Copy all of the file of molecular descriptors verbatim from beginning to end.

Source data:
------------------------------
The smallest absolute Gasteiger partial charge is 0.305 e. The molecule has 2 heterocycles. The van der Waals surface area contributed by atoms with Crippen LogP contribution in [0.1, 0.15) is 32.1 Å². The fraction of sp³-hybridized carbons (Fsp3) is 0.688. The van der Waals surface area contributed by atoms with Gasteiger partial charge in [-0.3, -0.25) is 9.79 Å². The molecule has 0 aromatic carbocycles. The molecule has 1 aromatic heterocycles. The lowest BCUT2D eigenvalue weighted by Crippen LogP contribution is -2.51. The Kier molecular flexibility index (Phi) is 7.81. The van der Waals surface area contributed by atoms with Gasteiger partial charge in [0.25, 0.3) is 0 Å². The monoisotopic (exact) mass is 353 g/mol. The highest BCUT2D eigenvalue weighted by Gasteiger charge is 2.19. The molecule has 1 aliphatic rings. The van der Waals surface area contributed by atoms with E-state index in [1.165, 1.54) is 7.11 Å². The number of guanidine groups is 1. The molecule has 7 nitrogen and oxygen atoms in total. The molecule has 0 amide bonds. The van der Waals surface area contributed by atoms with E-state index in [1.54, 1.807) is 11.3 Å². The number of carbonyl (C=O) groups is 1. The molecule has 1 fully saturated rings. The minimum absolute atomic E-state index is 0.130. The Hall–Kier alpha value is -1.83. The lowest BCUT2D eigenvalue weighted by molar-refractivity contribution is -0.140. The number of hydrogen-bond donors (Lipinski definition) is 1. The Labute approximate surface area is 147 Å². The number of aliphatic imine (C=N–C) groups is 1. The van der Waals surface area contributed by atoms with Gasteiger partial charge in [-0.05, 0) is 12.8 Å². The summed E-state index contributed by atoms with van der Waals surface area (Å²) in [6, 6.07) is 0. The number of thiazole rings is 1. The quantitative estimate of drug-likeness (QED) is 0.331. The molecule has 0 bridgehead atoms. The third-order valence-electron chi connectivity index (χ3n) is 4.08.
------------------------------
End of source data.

The smallest absolute Gasteiger partial charge is 0.305 e. The molecule has 2 heterocycles. The van der Waals surface area contributed by atoms with Crippen LogP contribution in [0.1, 0.15) is 32.1 Å². The fraction of sp³-hybridized carbons (Fsp3) is 0.688. The van der Waals surface area contributed by atoms with Gasteiger partial charge in [-0.3, -0.25) is 9.79 Å². The molecule has 0 aromatic carbocycles. The molecule has 1 aromatic heterocycles. The lowest BCUT2D eigenvalue weighted by Crippen LogP contribution is -2.51. The Kier molecular flexibility index (Phi) is 7.81. The van der Waals surface area contributed by atoms with Gasteiger partial charge in [0.25, 0.3) is 0 Å². The monoisotopic (exact) mass is 353 g/mol. The highest BCUT2D eigenvalue weighted by Gasteiger charge is 2.19. The molecule has 1 aliphatic rings. The van der Waals surface area contributed by atoms with E-state index in [1.165, 1.54) is 7.11 Å². The number of guanidine groups is 1. The molecule has 7 nitrogen and oxygen atoms in total. The molecule has 0 amide bonds. The van der Waals surface area contributed by atoms with E-state index in [1.54, 1.807) is 11.3 Å². The number of carbonyl (C=O) groups is 1. The molecule has 1 fully saturated rings. The minimum absolute atomic E-state index is 0.130. The Hall–Kier alpha value is -1.83. The lowest BCUT2D eigenvalue weighted by molar-refractivity contribution is -0.140. The number of hydrogen-bond donors (Lipinski definition) is 1. The Labute approximate surface area is 147 Å². The number of aliphatic imine (C=N–C) groups is 1. The van der Waals surface area contributed by atoms with Gasteiger partial charge in [-0.05, 0) is 12.8 Å². The summed E-state index contributed by atoms with van der Waals surface area (Å²) in [6, 6.07) is 0. The number of thiazole rings is 1. The quantitative estimate of drug-likeness (QED) is 0.331. The molecule has 0 bridgehead atoms. The third-order valence-electron chi connectivity index (χ3n) is 4.08.